Although she’s only 9 years old, Enya is continually battling a life of adversity. To watch this young girl, at ease while having fun with her sister, you witness two perfectly ordinary playmates.
Enya has an ace up her sleeve. She is very fortunate to have parents who understand and can cope with her problems. Her father Steve is a Paramedic, and her mother, as a horticulturist, can let those Latin names roll off her tongue, and understands the diagnosis, prognosis, symptoms and side effects of each ailment, medication, and treatment. Both Steve and Diane have learned along the way – as have several of the doctors.
But Enya is not the only child in the Upper Grand District School system facing adversity. These students, in addition to trying to learn, must rise above difficulties to keep at the same level as their peers. They don’t like to stand out, they want to blend in and be treated just like everyone else.
With that in mind, Diane and Steve Kelly came up with a simple idea, which when expanded upon, resulted in a major breakthrough for classroom understanding.
In early September 2012 the Kelly’s requested a meeting with Principal Shelley Grose, Vice Principal Laura Cozzarin, and teacher Jennifer Edwards. It was an information sharing session for the upcoming school year. One of their daughters is enrolled in Grade 4 at Minto-Clifford Public School at Harriston. Enya is a functioning deafblind student. She was born with a condition called Septo Optic Dysplasia. Along with vision and hearing loss, her pituitary gland does not function which requires her to receive daily hormone treatments.
Ms. Grose asked how Enya’s white cane training was progressing. The good news is that she is becoming quite proficient with cane travel, but she is still resistant to taking it to school. When Enya started training on the white cane in May she became frustrated with the questions directed to her from the other students. The kids were naturally curious about the cane but she felt uncomfortable with so many questions.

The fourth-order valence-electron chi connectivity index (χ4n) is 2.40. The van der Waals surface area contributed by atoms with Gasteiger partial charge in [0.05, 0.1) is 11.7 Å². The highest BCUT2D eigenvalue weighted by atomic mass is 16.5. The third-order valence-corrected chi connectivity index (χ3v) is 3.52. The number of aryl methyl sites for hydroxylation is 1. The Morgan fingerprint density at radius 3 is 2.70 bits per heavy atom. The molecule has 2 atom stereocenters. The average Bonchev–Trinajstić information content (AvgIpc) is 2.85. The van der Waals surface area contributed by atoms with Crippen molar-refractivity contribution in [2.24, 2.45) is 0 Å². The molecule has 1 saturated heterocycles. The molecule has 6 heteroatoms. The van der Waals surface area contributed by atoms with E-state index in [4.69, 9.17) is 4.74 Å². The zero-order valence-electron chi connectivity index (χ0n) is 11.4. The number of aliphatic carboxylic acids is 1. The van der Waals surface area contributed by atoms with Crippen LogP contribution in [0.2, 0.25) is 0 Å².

It was suggested to Principal Grose that it would be a great idea to have an assembly and show the students what some of the mobility aids look like and explain what they are for. An even better idea would be to discuss different issues facing the students at Minto-Clifford like deaf/blindness, autism or physical disabilities.
Several weeks later Grose contacted the Kelly’s to explain about the week that had been designed for November. During Safe-School Awareness Week each day was to be focused on topics like Autism, Intellectual Disabilities, ADHD, and Deaf/Blindness.
On Monday November 19th a kick-start assembly was held. The students and staff watched a video “I AM” (a short clip about developmentally delayed adults who talk about likes, dislikes and wishes). The discussion that followed focused on “Different is Different”. Not good/bad – just different, and how we need to accept everyone and recognize and encourage the difference in each of us. That’s what makes us who we are. Also, we are human and all have the same likes, dislikes and wishes. Some of the Intermediate students sang a version of “True Colours”. The assembly then ended with a music video clip of “True Colours”. It is a song about being true to yourself, recognizing your differences, and accepting them as your strengths.
Tuesday and Wednesday were dedicated to the theme of “Acceptance of Others” focusing on bullying and bystanders. Two books were shared throughout the school each day “All Cats have Asperger Syndrome” and “All Dogs have ADHD” by author Kathy Hoopmann. The books describe what life feels and looks like if you have Asperger or ADHD. It is related in a story of dogs and cats.
Thursday hosted all day workshops focusing on Low Vision, Hard of Hearing and Deaf/blind awareness.